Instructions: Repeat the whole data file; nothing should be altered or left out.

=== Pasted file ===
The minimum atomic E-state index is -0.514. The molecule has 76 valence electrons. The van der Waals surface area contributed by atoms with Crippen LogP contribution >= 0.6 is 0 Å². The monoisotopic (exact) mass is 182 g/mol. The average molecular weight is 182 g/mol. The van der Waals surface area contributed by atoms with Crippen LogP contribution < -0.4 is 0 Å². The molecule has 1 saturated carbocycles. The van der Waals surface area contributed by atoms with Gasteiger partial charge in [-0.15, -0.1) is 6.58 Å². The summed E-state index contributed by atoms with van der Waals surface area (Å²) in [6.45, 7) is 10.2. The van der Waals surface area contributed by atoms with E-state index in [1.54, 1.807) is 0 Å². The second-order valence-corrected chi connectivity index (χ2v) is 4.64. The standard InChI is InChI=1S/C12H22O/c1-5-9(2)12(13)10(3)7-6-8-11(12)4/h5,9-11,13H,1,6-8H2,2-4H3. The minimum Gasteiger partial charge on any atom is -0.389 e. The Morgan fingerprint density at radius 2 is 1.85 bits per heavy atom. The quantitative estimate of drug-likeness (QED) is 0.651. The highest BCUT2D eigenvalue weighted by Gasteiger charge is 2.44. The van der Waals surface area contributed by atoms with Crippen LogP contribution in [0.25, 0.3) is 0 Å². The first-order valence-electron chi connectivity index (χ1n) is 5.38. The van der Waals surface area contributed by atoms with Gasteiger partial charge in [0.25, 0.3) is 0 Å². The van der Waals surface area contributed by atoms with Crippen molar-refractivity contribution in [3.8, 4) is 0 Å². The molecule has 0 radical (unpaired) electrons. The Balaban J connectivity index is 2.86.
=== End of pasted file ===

The minimum atomic E-state index is -0.514. The molecule has 76 valence electrons. The van der Waals surface area contributed by atoms with Crippen LogP contribution >= 0.6 is 0 Å². The monoisotopic (exact) mass is 182 g/mol. The average molecular weight is 182 g/mol. The van der Waals surface area contributed by atoms with Crippen LogP contribution < -0.4 is 0 Å². The molecule has 1 saturated carbocycles. The van der Waals surface area contributed by atoms with Gasteiger partial charge in [-0.15, -0.1) is 6.58 Å². The summed E-state index contributed by atoms with van der Waals surface area (Å²) in [6.45, 7) is 10.2. The van der Waals surface area contributed by atoms with E-state index in [1.54, 1.807) is 0 Å². The second-order valence-corrected chi connectivity index (χ2v) is 4.64. The standard InChI is InChI=1S/C12H22O/c1-5-9(2)12(13)10(3)7-6-8-11(12)4/h5,9-11,13H,1,6-8H2,2-4H3. The minimum Gasteiger partial charge on any atom is -0.389 e. The Morgan fingerprint density at radius 2 is 1.85 bits per heavy atom. The quantitative estimate of drug-likeness (QED) is 0.651. The highest BCUT2D eigenvalue weighted by Gasteiger charge is 2.44. The van der Waals surface area contributed by atoms with Crippen LogP contribution in [0.25, 0.3) is 0 Å². The first-order valence-electron chi connectivity index (χ1n) is 5.38. The van der Waals surface area contributed by atoms with Gasteiger partial charge in [0.25, 0.3) is 0 Å². The van der Waals surface area contributed by atoms with Crippen molar-refractivity contribution in [3.8, 4) is 0 Å². The molecule has 0 radical (unpaired) electrons. The Balaban J connectivity index is 2.86.